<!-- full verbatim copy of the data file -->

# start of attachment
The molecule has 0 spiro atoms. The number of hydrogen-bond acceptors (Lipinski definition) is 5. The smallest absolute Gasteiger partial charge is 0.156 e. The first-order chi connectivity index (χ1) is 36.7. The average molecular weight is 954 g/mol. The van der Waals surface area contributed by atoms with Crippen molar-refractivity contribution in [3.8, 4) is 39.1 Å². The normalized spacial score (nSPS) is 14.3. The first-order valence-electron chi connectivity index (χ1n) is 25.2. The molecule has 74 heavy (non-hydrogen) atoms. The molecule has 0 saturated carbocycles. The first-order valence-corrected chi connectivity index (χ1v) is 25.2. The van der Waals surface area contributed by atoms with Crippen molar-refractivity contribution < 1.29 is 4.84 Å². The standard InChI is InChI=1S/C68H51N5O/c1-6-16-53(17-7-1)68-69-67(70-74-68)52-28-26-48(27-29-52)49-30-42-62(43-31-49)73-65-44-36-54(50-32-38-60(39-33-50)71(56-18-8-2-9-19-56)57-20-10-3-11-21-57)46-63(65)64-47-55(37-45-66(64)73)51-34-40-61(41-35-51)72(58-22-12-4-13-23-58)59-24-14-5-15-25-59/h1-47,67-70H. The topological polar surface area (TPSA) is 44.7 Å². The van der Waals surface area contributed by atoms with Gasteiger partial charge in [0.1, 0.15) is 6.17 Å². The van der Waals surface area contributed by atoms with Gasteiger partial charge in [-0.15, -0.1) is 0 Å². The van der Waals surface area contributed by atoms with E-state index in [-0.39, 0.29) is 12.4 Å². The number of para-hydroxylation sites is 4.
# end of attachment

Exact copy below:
The molecule has 0 spiro atoms. The number of hydrogen-bond acceptors (Lipinski definition) is 5. The smallest absolute Gasteiger partial charge is 0.156 e. The first-order chi connectivity index (χ1) is 36.7. The average molecular weight is 954 g/mol. The van der Waals surface area contributed by atoms with Crippen molar-refractivity contribution in [3.8, 4) is 39.1 Å². The normalized spacial score (nSPS) is 14.3. The first-order valence-electron chi connectivity index (χ1n) is 25.2. The molecule has 74 heavy (non-hydrogen) atoms. The molecule has 0 saturated carbocycles. The first-order valence-corrected chi connectivity index (χ1v) is 25.2. The van der Waals surface area contributed by atoms with Crippen molar-refractivity contribution < 1.29 is 4.84 Å². The standard InChI is InChI=1S/C68H51N5O/c1-6-16-53(17-7-1)68-69-67(70-74-68)52-28-26-48(27-29-52)49-30-42-62(43-31-49)73-65-44-36-54(50-32-38-60(39-33-50)71(56-18-8-2-9-19-56)57-20-10-3-11-21-57)46-63(65)64-47-55(37-45-66(64)73)51-34-40-61(41-35-51)72(58-22-12-4-13-23-58)59-24-14-5-15-25-59/h1-47,67-70H. The topological polar surface area (TPSA) is 44.7 Å². The van der Waals surface area contributed by atoms with Gasteiger partial charge in [0.1, 0.15) is 6.17 Å². The van der Waals surface area contributed by atoms with Gasteiger partial charge in [-0.15, -0.1) is 0 Å². The van der Waals surface area contributed by atoms with E-state index in [-0.39, 0.29) is 12.4 Å². The number of para-hydroxylation sites is 4.